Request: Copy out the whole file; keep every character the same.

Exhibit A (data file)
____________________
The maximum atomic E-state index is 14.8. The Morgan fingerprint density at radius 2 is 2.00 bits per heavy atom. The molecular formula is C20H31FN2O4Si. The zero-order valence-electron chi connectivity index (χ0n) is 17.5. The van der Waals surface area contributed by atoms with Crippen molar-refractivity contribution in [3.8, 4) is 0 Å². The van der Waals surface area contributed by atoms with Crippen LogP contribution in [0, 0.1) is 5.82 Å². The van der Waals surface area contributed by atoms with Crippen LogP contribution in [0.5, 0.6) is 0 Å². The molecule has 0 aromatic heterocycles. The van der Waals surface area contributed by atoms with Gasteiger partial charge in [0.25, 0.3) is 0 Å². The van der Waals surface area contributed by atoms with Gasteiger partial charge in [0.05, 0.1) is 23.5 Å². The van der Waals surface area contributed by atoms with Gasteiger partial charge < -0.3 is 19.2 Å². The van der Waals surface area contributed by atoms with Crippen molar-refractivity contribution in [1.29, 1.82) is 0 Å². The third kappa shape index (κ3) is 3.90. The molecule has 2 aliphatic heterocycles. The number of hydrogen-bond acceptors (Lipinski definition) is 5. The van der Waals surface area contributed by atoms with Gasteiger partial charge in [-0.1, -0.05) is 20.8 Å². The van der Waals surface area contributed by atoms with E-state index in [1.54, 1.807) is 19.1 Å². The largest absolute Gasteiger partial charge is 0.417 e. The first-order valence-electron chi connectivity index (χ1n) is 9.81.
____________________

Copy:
The maximum atomic E-state index is 14.8. The Morgan fingerprint density at radius 2 is 2.00 bits per heavy atom. The molecular formula is C20H31FN2O4Si. The zero-order valence-electron chi connectivity index (χ0n) is 17.5. The van der Waals surface area contributed by atoms with Crippen molar-refractivity contribution in [3.8, 4) is 0 Å². The van der Waals surface area contributed by atoms with Crippen LogP contribution in [0, 0.1) is 5.82 Å². The van der Waals surface area contributed by atoms with Crippen LogP contribution in [0.5, 0.6) is 0 Å². The molecule has 0 aromatic heterocycles. The van der Waals surface area contributed by atoms with Gasteiger partial charge in [0.25, 0.3) is 0 Å². The van der Waals surface area contributed by atoms with Gasteiger partial charge in [0.05, 0.1) is 23.5 Å². The van der Waals surface area contributed by atoms with Gasteiger partial charge < -0.3 is 19.2 Å². The van der Waals surface area contributed by atoms with Crippen molar-refractivity contribution in [1.29, 1.82) is 0 Å². The third kappa shape index (κ3) is 3.90. The molecule has 2 aliphatic heterocycles. The number of hydrogen-bond acceptors (Lipinski definition) is 5. The van der Waals surface area contributed by atoms with Gasteiger partial charge in [-0.1, -0.05) is 20.8 Å². The van der Waals surface area contributed by atoms with E-state index in [1.54, 1.807) is 19.1 Å². The largest absolute Gasteiger partial charge is 0.417 e. The first-order valence-electron chi connectivity index (χ1n) is 9.81.